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What does “Japan-lite problems” mean?

I found the word, ‘Obama-lite’ in the headline of the Time magazine article (March 17) , titled “Santo: “We’re Not Just An Obama-Lite.” The article quotes the following remark of Rick Santorum aired on a Missouri radio:

"If we keep winning and doing well and we keep winning the states were supposed to win and upsetting in states and do either very well..., we're going to win the nomination. I have no doubt about that whatsoever. We're the candidate that's energizing folks. We're the candidate that has the best chance of beating Barack Obama.... We're not just an Obama-lite."

As I am unfamiliar with the usage of suffix, -lite, I checked its meanings in dictionaries at hand;

Readers English Japanese dictionary defines -lite as; 1. the suffix used for fossils, minerals, explosives, products. 2.a believer of, or in a person.

www.yourdictionary defines it only as stone: used in the names of minerals, rocks, and fossils, e.g. chrysolite, cryolite. defines it simply as “used to form names of rocks and minerals Representing Ancient Greek λίθος (lithos, “stone”).

I don’t think Obama-lite has anything to do with fossils, stones and minerals, nor it does mean Obama-believer, because it’s silly if Santorum said “We're not just an Obama-believer.”

What does Obama-lite mean, and first of all, is “-ite” used here as a suffix to represent for what?

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marked as duplicate by FumbleFingers, aedia λ, Matt E. Эллен, kiamlaluno, Daniel Mar 19 '12 at 20:52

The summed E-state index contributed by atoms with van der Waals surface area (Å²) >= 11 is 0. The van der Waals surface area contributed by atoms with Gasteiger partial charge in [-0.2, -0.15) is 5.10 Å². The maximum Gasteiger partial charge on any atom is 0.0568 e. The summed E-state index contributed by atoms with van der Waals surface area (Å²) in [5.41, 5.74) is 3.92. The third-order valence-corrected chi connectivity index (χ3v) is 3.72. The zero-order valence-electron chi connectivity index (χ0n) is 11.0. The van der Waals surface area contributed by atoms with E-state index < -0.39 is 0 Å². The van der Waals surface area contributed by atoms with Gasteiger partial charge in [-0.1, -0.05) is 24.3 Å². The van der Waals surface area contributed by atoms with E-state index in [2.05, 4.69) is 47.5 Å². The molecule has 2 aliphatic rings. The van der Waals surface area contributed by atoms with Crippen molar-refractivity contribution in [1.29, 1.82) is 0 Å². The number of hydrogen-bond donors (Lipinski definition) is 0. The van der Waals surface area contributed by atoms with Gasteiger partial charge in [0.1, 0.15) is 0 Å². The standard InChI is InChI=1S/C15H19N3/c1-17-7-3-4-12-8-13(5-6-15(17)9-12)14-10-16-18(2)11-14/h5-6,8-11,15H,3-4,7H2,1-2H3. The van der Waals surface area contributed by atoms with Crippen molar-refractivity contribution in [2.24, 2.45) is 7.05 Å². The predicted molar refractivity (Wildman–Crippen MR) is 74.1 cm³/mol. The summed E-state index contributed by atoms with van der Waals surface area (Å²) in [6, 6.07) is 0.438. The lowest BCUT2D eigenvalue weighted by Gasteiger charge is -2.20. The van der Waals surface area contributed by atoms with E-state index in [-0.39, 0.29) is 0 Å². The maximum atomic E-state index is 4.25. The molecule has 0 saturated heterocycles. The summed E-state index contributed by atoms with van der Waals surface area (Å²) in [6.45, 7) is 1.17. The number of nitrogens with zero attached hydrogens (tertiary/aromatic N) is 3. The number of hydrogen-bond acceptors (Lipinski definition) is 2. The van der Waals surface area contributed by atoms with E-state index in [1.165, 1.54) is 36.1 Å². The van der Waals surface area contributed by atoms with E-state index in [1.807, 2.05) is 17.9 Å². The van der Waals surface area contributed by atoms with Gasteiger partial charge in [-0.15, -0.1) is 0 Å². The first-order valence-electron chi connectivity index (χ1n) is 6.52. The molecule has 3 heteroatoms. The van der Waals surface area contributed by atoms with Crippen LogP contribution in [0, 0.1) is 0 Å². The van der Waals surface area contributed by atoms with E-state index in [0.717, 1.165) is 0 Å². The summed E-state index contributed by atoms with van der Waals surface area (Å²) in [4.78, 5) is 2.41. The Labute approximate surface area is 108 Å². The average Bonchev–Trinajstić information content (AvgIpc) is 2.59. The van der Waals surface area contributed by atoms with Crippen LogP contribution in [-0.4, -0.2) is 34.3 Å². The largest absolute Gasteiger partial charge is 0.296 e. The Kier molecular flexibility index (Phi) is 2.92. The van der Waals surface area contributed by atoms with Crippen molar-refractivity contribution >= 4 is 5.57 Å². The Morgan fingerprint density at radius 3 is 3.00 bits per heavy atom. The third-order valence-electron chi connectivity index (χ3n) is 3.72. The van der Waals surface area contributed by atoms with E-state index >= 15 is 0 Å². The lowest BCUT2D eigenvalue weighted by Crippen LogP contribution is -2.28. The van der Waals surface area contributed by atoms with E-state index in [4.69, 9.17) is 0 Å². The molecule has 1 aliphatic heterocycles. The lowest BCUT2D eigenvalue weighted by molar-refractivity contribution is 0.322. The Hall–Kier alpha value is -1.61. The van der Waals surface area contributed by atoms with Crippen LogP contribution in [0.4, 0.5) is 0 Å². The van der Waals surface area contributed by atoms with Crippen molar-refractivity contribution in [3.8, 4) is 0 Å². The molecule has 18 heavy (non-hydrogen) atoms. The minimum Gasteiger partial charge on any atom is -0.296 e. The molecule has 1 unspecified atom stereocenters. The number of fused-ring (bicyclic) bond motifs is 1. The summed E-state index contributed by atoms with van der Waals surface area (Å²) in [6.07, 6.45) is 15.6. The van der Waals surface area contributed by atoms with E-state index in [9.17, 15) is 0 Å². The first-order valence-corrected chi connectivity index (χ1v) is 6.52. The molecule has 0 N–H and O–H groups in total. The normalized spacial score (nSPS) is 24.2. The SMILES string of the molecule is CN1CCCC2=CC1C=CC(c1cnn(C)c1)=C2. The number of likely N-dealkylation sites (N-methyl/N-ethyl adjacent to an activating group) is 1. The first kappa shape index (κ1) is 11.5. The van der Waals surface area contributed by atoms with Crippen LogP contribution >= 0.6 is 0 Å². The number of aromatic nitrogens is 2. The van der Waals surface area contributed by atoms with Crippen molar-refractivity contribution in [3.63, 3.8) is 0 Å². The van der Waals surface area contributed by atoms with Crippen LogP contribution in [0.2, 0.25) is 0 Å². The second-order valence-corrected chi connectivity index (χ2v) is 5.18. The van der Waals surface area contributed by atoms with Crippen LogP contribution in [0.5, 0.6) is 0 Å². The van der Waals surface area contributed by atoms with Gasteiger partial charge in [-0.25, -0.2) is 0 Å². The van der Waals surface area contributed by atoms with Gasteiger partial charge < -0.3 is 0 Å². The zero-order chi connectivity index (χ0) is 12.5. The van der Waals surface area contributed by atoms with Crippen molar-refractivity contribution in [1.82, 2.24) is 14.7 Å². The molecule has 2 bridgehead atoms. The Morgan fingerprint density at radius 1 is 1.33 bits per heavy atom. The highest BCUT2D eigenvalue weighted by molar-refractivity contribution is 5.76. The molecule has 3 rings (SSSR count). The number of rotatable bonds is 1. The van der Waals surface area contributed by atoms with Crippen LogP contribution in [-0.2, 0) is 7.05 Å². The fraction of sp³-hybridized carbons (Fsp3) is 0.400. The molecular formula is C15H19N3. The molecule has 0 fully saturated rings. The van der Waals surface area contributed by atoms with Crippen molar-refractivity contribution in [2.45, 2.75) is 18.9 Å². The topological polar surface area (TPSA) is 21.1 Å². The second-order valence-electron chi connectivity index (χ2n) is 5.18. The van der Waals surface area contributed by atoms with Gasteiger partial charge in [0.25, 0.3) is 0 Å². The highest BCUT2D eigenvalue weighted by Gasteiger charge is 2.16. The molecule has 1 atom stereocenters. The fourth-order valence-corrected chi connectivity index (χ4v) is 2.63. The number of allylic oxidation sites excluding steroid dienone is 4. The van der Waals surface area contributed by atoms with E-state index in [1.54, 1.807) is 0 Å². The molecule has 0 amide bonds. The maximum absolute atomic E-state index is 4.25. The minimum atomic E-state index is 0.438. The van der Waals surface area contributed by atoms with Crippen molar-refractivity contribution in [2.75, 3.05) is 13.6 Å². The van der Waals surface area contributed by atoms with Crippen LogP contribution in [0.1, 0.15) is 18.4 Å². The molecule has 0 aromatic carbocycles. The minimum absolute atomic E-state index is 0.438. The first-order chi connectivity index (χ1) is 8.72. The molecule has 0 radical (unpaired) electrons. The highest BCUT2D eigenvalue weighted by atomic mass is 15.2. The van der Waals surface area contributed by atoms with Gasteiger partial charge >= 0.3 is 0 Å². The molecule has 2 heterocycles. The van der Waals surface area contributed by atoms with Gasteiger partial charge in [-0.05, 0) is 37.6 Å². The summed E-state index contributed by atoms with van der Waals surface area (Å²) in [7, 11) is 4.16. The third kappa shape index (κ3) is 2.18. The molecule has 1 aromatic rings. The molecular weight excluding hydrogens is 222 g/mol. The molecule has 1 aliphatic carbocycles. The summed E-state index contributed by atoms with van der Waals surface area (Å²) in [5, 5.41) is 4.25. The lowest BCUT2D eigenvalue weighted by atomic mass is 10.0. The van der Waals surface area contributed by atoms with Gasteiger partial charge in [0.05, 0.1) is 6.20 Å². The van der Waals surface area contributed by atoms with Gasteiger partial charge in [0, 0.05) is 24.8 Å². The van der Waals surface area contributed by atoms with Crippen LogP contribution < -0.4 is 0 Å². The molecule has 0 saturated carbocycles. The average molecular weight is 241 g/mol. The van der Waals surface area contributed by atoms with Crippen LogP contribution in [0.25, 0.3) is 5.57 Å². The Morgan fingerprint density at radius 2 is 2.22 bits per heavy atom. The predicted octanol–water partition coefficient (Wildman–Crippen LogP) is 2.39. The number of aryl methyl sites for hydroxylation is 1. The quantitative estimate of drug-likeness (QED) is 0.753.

This question has been asked before and already has an answer. If those answers do not fully address your question, please ask a new question.

Is this the same idea as when you asked about Japan-lite? –  Matt E. Эллен Mar 18 '12 at 0:57
What @Matt said. The productive suffix -lite was perhaps overstretched a bit in Japan-lite, but it's the same basic principle. –  FumbleFingers Mar 18 '12 at 1:05
@Yoichi Oishi: If you didn't get it from the other one, it's a fairly common device in recent years to append -lite to some well-known noun (in this case Obama), to make a new "word" that means something like a watered-down version of that noun. So, for example, a cheapish car with some luxury features might be called a Lexus-lite. It's usually used a bit disparagingly. Note that it's a "jokey" spelling of "light" - nothing to do with the "technical" suffixes you found in the dictionary. –  FumbleFingers Mar 18 '12 at 1:10
...I also note Santorum Adviser Calls Mitt Romney 'Barack Obama Lite. Santorum is just claiming that unlike Romney, he's more than just a "lesser imitation of Obama". –  FumbleFingers Mar 18 '12 at 1:16
@Matt Эллен 5: I totally forgot that I had posted a similar question –“What does Japan-lite probrem?” in August last year. A sign of senile amnesia!. I can close this question. But I was puzzled about Santorum’s statement, “We’re not just an Obama-lite” because it’s a matter of course for hard core or “right wing” Republicans like Santorum not to be a light-weighted Obama as I wrote in the above question. But if “Obama-lite” refers to Mitt Romney as FumbleFingers points out, it makes sense, and my question was resolved. –  Yoichi Oishi Mar 18 '12 at 7:22

1 Answer 1

"Light beer" is low alcohol beer.

Miller Lite is the trademark of a low alcohol version of what passes for beer in parts of America.

eg. In software Something-lite means a reduced feature or low-performance version of a product.

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In this context, it is also a deniable reference to the fact that Mr. Obama counts as "Black" in US terms, which is meaningful to many supporters of Mr. Santorum, who counts as "White". –  John Lawler Mar 18 '12 at 15:07
@JohnLawler - don't think so, perhaps a 'pale imitation of Obama'? US politics tends not to get that witty! –  mgb Mar 18 '12 at 17:31
Wit is not le mot juste, I fear. Anyhow, like any good metaphor, it works for different people in different ways. –  John Lawler Mar 18 '12 at 17:52

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